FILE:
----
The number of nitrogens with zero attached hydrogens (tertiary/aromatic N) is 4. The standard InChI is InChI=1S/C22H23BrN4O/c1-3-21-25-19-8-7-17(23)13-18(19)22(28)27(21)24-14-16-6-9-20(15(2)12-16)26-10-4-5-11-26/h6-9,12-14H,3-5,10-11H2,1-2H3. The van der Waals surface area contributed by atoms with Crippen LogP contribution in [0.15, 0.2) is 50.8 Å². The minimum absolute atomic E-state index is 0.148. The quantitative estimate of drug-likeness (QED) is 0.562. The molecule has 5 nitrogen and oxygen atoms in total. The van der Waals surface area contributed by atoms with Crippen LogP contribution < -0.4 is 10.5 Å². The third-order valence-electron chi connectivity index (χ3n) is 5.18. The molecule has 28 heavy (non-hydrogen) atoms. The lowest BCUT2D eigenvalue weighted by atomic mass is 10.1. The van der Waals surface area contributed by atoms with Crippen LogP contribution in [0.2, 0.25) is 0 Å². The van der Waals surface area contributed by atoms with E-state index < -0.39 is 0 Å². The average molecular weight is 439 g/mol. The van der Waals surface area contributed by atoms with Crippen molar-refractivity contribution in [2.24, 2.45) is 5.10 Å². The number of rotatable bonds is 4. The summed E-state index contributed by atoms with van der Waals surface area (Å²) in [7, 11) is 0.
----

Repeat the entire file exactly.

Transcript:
The number of nitrogens with zero attached hydrogens (tertiary/aromatic N) is 4. The standard InChI is InChI=1S/C22H23BrN4O/c1-3-21-25-19-8-7-17(23)13-18(19)22(28)27(21)24-14-16-6-9-20(15(2)12-16)26-10-4-5-11-26/h6-9,12-14H,3-5,10-11H2,1-2H3. The van der Waals surface area contributed by atoms with Crippen LogP contribution in [0.15, 0.2) is 50.8 Å². The minimum absolute atomic E-state index is 0.148. The quantitative estimate of drug-likeness (QED) is 0.562. The molecule has 5 nitrogen and oxygen atoms in total. The van der Waals surface area contributed by atoms with Crippen LogP contribution < -0.4 is 10.5 Å². The third-order valence-electron chi connectivity index (χ3n) is 5.18. The molecule has 28 heavy (non-hydrogen) atoms. The lowest BCUT2D eigenvalue weighted by atomic mass is 10.1. The van der Waals surface area contributed by atoms with Crippen LogP contribution in [0.2, 0.25) is 0 Å². The van der Waals surface area contributed by atoms with E-state index < -0.39 is 0 Å². The average molecular weight is 439 g/mol. The van der Waals surface area contributed by atoms with Crippen molar-refractivity contribution in [2.24, 2.45) is 5.10 Å². The number of rotatable bonds is 4. The summed E-state index contributed by atoms with van der Waals surface area (Å²) in [7, 11) is 0.